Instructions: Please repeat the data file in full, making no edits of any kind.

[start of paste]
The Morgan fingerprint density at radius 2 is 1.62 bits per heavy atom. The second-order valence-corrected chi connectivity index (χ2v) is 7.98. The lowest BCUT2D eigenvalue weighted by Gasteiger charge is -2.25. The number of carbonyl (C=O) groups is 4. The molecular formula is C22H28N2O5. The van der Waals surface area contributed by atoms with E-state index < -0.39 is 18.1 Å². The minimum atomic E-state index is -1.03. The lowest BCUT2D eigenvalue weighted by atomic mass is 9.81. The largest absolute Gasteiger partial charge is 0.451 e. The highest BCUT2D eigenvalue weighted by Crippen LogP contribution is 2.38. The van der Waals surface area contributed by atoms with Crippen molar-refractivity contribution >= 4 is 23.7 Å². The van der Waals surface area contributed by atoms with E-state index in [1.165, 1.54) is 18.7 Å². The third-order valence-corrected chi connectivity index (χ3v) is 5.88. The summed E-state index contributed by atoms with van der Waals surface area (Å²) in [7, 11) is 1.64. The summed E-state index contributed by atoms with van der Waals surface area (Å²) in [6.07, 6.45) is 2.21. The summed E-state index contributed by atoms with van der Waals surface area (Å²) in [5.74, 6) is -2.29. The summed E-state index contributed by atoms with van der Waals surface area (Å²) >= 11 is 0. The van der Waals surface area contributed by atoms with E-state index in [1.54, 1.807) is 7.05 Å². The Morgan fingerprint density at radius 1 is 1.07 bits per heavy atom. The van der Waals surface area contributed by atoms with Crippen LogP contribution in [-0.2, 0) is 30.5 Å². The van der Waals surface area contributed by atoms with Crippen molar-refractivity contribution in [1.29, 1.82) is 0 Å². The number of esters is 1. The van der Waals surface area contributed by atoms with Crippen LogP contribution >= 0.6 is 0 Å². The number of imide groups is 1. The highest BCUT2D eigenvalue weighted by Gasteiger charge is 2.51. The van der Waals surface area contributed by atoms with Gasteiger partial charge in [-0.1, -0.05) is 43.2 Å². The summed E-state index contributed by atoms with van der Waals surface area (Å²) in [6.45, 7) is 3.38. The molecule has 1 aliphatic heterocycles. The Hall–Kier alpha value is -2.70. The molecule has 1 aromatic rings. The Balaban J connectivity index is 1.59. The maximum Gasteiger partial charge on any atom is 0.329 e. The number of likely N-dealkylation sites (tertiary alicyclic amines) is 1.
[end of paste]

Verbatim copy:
The Morgan fingerprint density at radius 2 is 1.62 bits per heavy atom. The second-order valence-corrected chi connectivity index (χ2v) is 7.98. The lowest BCUT2D eigenvalue weighted by Gasteiger charge is -2.25. The number of carbonyl (C=O) groups is 4. The molecular formula is C22H28N2O5. The van der Waals surface area contributed by atoms with E-state index < -0.39 is 18.1 Å². The minimum atomic E-state index is -1.03. The lowest BCUT2D eigenvalue weighted by atomic mass is 9.81. The largest absolute Gasteiger partial charge is 0.451 e. The highest BCUT2D eigenvalue weighted by Crippen LogP contribution is 2.38. The van der Waals surface area contributed by atoms with Crippen molar-refractivity contribution >= 4 is 23.7 Å². The van der Waals surface area contributed by atoms with E-state index in [1.165, 1.54) is 18.7 Å². The third-order valence-corrected chi connectivity index (χ3v) is 5.88. The summed E-state index contributed by atoms with van der Waals surface area (Å²) in [7, 11) is 1.64. The summed E-state index contributed by atoms with van der Waals surface area (Å²) in [6.07, 6.45) is 2.21. The summed E-state index contributed by atoms with van der Waals surface area (Å²) in [5.74, 6) is -2.29. The summed E-state index contributed by atoms with van der Waals surface area (Å²) >= 11 is 0. The van der Waals surface area contributed by atoms with E-state index in [1.54, 1.807) is 7.05 Å². The Morgan fingerprint density at radius 1 is 1.07 bits per heavy atom. The van der Waals surface area contributed by atoms with Crippen LogP contribution in [-0.2, 0) is 30.5 Å². The van der Waals surface area contributed by atoms with Crippen molar-refractivity contribution in [1.29, 1.82) is 0 Å². The number of esters is 1. The van der Waals surface area contributed by atoms with Crippen LogP contribution >= 0.6 is 0 Å². The number of imide groups is 1. The highest BCUT2D eigenvalue weighted by Gasteiger charge is 2.51. The van der Waals surface area contributed by atoms with Gasteiger partial charge in [-0.1, -0.05) is 43.2 Å². The summed E-state index contributed by atoms with van der Waals surface area (Å²) in [6.45, 7) is 3.38. The molecule has 1 aliphatic heterocycles. The Hall–Kier alpha value is -2.70. The molecule has 1 aromatic rings. The Balaban J connectivity index is 1.59. The maximum Gasteiger partial charge on any atom is 0.329 e. The number of likely N-dealkylation sites (tertiary alicyclic amines) is 1.